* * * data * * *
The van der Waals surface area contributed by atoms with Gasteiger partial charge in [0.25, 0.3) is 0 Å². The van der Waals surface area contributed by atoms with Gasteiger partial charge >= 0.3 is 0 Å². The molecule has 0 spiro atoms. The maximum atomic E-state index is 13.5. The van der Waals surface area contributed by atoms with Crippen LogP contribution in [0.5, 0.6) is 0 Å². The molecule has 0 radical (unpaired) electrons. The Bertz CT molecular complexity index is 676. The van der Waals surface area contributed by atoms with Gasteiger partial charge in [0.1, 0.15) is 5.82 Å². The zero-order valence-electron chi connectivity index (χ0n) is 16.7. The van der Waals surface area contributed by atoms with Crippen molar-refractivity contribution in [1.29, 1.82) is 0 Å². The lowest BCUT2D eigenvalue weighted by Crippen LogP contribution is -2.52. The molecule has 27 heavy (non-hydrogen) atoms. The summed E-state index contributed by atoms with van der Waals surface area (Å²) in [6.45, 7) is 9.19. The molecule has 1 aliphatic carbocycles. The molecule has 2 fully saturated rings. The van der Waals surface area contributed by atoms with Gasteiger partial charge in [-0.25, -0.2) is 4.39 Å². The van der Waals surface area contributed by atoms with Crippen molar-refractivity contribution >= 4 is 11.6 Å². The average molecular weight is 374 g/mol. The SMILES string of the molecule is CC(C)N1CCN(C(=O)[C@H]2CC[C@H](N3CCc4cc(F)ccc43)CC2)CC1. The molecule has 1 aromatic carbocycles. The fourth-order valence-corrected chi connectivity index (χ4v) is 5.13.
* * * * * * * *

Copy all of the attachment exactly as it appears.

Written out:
The van der Waals surface area contributed by atoms with Gasteiger partial charge in [0.25, 0.3) is 0 Å². The van der Waals surface area contributed by atoms with Gasteiger partial charge >= 0.3 is 0 Å². The molecule has 0 spiro atoms. The maximum atomic E-state index is 13.5. The van der Waals surface area contributed by atoms with Crippen LogP contribution in [0.5, 0.6) is 0 Å². The molecule has 0 radical (unpaired) electrons. The Bertz CT molecular complexity index is 676. The van der Waals surface area contributed by atoms with Gasteiger partial charge in [0.1, 0.15) is 5.82 Å². The zero-order valence-electron chi connectivity index (χ0n) is 16.7. The van der Waals surface area contributed by atoms with Crippen molar-refractivity contribution in [1.29, 1.82) is 0 Å². The lowest BCUT2D eigenvalue weighted by Crippen LogP contribution is -2.52. The molecule has 27 heavy (non-hydrogen) atoms. The summed E-state index contributed by atoms with van der Waals surface area (Å²) in [6.45, 7) is 9.19. The molecule has 1 aliphatic carbocycles. The molecule has 2 fully saturated rings. The van der Waals surface area contributed by atoms with Gasteiger partial charge in [-0.25, -0.2) is 4.39 Å². The van der Waals surface area contributed by atoms with Crippen molar-refractivity contribution >= 4 is 11.6 Å². The average molecular weight is 374 g/mol. The SMILES string of the molecule is CC(C)N1CCN(C(=O)[C@H]2CC[C@H](N3CCc4cc(F)ccc43)CC2)CC1. The molecule has 1 aromatic carbocycles. The fourth-order valence-corrected chi connectivity index (χ4v) is 5.13.